Physiology of Sweat Gland Function: The Roles of Sweating and Sweat Composition in Human Health

Temperature (Austin). 2019 Jul 17;6(3):211-259. doi: 10.1080/23328940.2019.1632145. eCollection 2019.

Abstract

The purpose of this comprehensive review is to: 1) review the physiology of sweat gland function and mechanisms determining the amount and composition of sweat excreted onto the skin surface; 2) provide an overview of the well-established thermoregulatory functions and adaptive responses of the sweat gland; and 3) discuss the state of evidence for potential non-thermoregulatory roles of sweat in the maintenance and/or perturbation of human health. The role of sweating to eliminate waste products and toxicants seems to be minor compared with other avenues of excretion via the kidneys and gastrointestinal tract; as eccrine glands do not adapt to increase excretion rates either via concentrating sweat or increasing overall sweating rate. Studies suggesting a larger role of sweat glands in clearing waste products or toxicants from the body may be an artifact of methodological issues rather than evidence for selective transport. Furthermore, unlike the renal system, it seems that sweat glands do not conserve water loss or concentrate sweat fluid through vasopressin-mediated water reabsorption. Individuals with high NaCl concentrations in sweat (e.g. cystic fibrosis) have an increased risk of NaCl imbalances during prolonged periods of heavy sweating; however, sweat-induced deficiencies appear to be of minimal risk for trace minerals and vitamins. Additional research is needed to elucidate the potential role of eccrine sweating in skin hydration and microbial defense. Finally, the utility of sweat composition as a biomarker for human physiology is currently limited; as more research is needed to determine potential relations between sweat and blood solute concentrations.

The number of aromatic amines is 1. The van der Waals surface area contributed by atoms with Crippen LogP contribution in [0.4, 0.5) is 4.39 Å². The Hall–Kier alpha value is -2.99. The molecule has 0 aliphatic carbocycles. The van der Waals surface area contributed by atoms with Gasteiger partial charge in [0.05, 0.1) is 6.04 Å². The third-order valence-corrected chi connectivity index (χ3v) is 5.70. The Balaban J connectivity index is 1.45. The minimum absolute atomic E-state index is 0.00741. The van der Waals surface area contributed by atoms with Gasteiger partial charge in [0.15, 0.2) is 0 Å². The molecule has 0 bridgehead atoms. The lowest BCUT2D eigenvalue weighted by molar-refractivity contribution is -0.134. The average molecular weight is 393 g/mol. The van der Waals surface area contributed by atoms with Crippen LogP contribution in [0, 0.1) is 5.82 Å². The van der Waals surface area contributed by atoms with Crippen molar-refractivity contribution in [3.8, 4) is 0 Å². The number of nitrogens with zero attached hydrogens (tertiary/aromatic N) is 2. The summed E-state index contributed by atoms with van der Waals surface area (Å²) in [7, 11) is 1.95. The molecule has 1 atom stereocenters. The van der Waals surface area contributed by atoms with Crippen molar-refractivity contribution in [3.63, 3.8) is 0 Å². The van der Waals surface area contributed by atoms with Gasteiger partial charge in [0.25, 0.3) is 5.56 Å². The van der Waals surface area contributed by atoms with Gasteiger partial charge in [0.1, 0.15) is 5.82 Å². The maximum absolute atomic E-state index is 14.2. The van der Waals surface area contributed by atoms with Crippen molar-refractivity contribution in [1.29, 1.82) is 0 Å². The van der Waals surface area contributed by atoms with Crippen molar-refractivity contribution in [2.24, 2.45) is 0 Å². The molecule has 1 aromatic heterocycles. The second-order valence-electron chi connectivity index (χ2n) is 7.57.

Keywords: Chloride; potassium; sauna; sodium; sweat biomarkers; thermoregulation.

Publication types

  • Review

Grant support

This work was supported by the Gatorade Sports Science Institute, a division of PepsiCo, Inc.